Yes, it’s that time of the year when one festival succeeds another. But there is one festival in particular which ignites a fervor in Kolkata. Which festival is it? Durga Puja is celebrated with utmost enthusiasm and excitement in Kolkata. How did this festival come into being? What is the history associated with it?
Many stories skirt, the origin of Durga Puja. According to Mythology, the event when Lord Rama sought the Goddess’s blessings before waging a war with Raavan marked the first-ever Durga Puja Celebration. Its distinctiveness from the regular celebrations earned it the title of ‘Akal Bodhari’ which implies it is an out-of-season celebration.
Historical records suggest that Durga Puja celebrations began as early as the 15th century by the Zamindars. The festival came into the limelight during the British rule, with an elaborate celebration in Raja Nabakrishna Deb’s household. But Durga Puja evolved to become what it is today in the year 1970. 12 friends in the village of Guptipara, did rounds gathered money from the inhabitants and conducted a Durga Puja for the community.
The Birth of Durga Maa
The Gods were at unrest because of the wide-spread destruction that Mahishasur (the Buffalo Demon) was causing. To curtail this, Lord Brahma, Lord Vishnu, and Lord Shiva unified their forces and created a power called Shakti which evolved to become Durga Maa. Like Lord Shiva, Durga Maa is three-eyed. The left eye is symbolic of desire while the right eye stands for power. And the third eye, which is the all-knowing one has the power to burn.
Durga Maa has ten arms signifying that she uses all of them to shield her devotees from miseries. Each God individually bestowed their blessings on Durga Maa, in the form of the weapons that she holds in her ten hands. With this power that she was entrusted with, she destroyed Mahishasur. This victory is celebrated each year on Durga Puja.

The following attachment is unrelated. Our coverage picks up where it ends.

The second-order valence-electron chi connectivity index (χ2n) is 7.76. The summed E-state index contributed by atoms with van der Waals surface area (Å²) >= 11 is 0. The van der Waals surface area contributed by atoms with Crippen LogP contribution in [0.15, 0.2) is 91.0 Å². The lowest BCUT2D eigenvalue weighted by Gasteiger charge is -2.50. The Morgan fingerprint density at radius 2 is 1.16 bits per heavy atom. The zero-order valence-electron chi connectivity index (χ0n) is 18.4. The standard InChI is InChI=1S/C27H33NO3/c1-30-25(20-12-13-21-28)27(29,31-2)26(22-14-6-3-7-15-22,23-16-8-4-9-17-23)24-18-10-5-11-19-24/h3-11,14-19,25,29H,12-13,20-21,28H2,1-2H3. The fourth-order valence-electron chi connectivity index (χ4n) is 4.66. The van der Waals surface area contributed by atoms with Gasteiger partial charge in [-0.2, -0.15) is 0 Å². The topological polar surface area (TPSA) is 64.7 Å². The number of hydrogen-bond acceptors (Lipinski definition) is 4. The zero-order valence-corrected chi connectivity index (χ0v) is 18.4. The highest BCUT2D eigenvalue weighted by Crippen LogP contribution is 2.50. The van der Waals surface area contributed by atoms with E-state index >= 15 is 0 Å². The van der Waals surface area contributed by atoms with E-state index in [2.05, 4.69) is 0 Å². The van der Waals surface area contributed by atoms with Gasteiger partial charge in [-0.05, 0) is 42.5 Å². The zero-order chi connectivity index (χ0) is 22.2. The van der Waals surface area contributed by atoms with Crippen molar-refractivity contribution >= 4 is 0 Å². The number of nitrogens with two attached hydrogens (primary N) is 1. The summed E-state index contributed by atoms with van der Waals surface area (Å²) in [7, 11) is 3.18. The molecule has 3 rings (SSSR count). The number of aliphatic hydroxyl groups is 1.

Durga Maa is revered as a fiercely loving Mother Goddess in the whole of West Bengal. She has four children – 2 daughters Lakshmi, and Saraswati and 2 sons Ganesh and Karthik. Her children are symbolic of human being’s wants. Debi Saraswati and her white swan stand for knowledge and the purest form of knowledge respectively. Debi Lakshmi along with her owl represents wealth and wisdom. Karthikeya and his peacock are a depiction of dignity and grace. Lord Ganesha with his beloved mouse embodies desire and pride. Devotees worship Durga Maa with the belief that all their obstacles will be cleared.
Durga Pooja – The Festival and Festivities
The rituals associated with Durga Puja, begin seven days prior to Navaratri with Mahalaya which involves inviting Durga Maa to the Earth. 6 days later on Maha Shashti, the idol of Durga Maa is placed in the Pandal’s and the Adivash Puja is performed. This is succeeded by Maha Saptami, wherein a banana tree is submerged in the water. On the same day, 9 plants are worshipped, these plants are the forms of Durga Maa. This is followed by Maha Ashtami, during which Kumari Puja is performed which involves worshipping the child version of Durga Maa. It was on this ceremonial day that she destroyed Mahishasur. After this comes Maha Navami, wherein the Maha Aarti is performed. Finally on the last day is Vijay Dashami, during which the final Aarti is performed before Durga Maa is immersed in the water.
Durga Puja is best enjoyed in the Pandal’s that line up the entire city. Elaborately decorated idols, decked up Pandal’s, reverberating chants and loud music are what make the festival an exciting affair. But this year owing to Covid-19 there are a set of safety protocols that attendees and organizers have to abide by in accordance with the Government SOP. Smaller Pandals, smaller-sized idols, lesser lighting, and smaller groups are in order. But for an uncompromised Durga Puja in Kolkata, attend the ‘Bangalir Bhuribhoj’ a sumptuous feast in Nest at Howard Johnson Kolkata. Until the 25th of October, the restaurant is running a sumptuous buffet with a range of traditional delicacies.